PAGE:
This visualisation of temperatures in Lancashire (UK) shows annual mean data from 1754-2015. The long-term warming trend is clear, with variability from year to year, and some temporary cooler periods due to large volcanic eruptions. The average of the 19th century (black line) separates the warm and cold colours.
This image will be displayed as part of the Into The Blue science festival in Manchester in October.
Small technical detail: The Lancashire timeseries in Gormally et al. ends in 2007. The 2008-2015 data is from Central England, shifted to account for the small mean differences between Lancashire and Central England. The correlation between the two datasets is very high.
6 thoughts on “Lancashire temperatures, visualised”
Is there any other field of science that plots a time series in this bizarre way?
I don’t know, but my personal view is that this style helps communicate to a broader audience who aren’t used to interpeting standard timeseries.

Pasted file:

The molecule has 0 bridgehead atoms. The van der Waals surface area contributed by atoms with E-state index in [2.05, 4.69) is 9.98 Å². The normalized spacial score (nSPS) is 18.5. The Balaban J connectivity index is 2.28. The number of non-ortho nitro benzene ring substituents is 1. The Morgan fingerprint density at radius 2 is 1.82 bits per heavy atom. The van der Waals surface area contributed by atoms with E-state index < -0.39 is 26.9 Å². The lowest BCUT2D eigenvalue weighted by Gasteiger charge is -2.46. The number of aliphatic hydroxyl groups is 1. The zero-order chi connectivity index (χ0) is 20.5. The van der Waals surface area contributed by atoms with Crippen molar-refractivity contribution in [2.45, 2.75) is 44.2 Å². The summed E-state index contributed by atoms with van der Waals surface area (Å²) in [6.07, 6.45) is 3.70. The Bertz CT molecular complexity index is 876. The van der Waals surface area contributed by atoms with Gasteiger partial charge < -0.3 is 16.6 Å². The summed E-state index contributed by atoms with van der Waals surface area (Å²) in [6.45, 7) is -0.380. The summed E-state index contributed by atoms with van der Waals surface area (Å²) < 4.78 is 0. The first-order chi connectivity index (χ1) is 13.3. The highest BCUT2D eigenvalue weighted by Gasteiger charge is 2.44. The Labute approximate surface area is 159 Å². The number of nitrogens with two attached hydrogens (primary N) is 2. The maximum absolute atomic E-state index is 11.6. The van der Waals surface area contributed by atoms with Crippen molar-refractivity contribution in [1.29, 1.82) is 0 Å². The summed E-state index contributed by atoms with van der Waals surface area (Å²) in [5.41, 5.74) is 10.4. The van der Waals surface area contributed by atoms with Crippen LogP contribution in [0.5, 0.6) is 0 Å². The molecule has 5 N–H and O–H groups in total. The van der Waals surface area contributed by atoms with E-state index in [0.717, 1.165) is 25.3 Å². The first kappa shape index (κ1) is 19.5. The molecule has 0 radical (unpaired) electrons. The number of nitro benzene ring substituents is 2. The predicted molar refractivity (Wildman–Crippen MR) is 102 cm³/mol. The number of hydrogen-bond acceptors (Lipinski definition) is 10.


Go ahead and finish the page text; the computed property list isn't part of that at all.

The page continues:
Hello Mr. Hawkins
Do you have anything about warming over the northern hemisphere continents? That’s where most of the people live.
Maybe I’m doing my searches wrong, but I can’t find anything of value or recent enough.
A spiral would be nice 🙂
Thank you and please have a nice day
Without doing the maths, there is an impression of a steady upward drift from the beginning of the record to present. I am surprised that there is no difference between central England and Lancashire. One has a much more pronounced oceanic climate than the other. A few miles can make a huge difference, think on foggy San Francisco and the heat of the land just a few miles inland.
What allowance, if any, has been made for UHIs?
Lots of discussion in the linked Gormally et al paper, but note that most of the stations used are not in the large Lancashire cities.